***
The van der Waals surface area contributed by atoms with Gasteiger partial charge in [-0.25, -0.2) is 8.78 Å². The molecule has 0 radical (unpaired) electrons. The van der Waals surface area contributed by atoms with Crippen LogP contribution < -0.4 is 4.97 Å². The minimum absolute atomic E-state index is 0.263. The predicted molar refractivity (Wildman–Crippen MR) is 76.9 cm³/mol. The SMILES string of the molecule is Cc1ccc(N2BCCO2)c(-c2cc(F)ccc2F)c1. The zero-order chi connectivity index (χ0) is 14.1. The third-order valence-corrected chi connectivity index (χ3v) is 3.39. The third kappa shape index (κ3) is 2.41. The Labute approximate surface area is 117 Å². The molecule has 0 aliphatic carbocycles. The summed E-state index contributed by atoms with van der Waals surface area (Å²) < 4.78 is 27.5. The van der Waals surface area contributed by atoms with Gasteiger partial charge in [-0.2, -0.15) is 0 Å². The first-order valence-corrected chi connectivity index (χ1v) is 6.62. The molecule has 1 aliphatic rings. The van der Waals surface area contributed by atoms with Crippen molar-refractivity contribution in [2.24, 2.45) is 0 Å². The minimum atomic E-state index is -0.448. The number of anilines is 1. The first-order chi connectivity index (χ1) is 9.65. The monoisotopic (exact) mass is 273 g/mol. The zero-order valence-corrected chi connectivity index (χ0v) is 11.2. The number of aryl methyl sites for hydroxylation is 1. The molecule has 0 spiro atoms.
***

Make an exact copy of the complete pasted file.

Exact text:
The van der Waals surface area contributed by atoms with Gasteiger partial charge in [-0.25, -0.2) is 8.78 Å². The molecule has 0 radical (unpaired) electrons. The van der Waals surface area contributed by atoms with Crippen LogP contribution < -0.4 is 4.97 Å². The minimum absolute atomic E-state index is 0.263. The predicted molar refractivity (Wildman–Crippen MR) is 76.9 cm³/mol. The SMILES string of the molecule is Cc1ccc(N2BCCO2)c(-c2cc(F)ccc2F)c1. The zero-order chi connectivity index (χ0) is 14.1. The third-order valence-corrected chi connectivity index (χ3v) is 3.39. The third kappa shape index (κ3) is 2.41. The Labute approximate surface area is 117 Å². The molecule has 0 aliphatic carbocycles. The summed E-state index contributed by atoms with van der Waals surface area (Å²) < 4.78 is 27.5. The van der Waals surface area contributed by atoms with Gasteiger partial charge in [-0.2, -0.15) is 0 Å². The first-order valence-corrected chi connectivity index (χ1v) is 6.62. The molecule has 1 aliphatic rings. The van der Waals surface area contributed by atoms with Crippen molar-refractivity contribution in [2.24, 2.45) is 0 Å². The minimum atomic E-state index is -0.448. The number of anilines is 1. The first-order chi connectivity index (χ1) is 9.65. The monoisotopic (exact) mass is 273 g/mol. The zero-order valence-corrected chi connectivity index (χ0v) is 11.2. The number of aryl methyl sites for hydroxylation is 1. The molecule has 0 spiro atoms.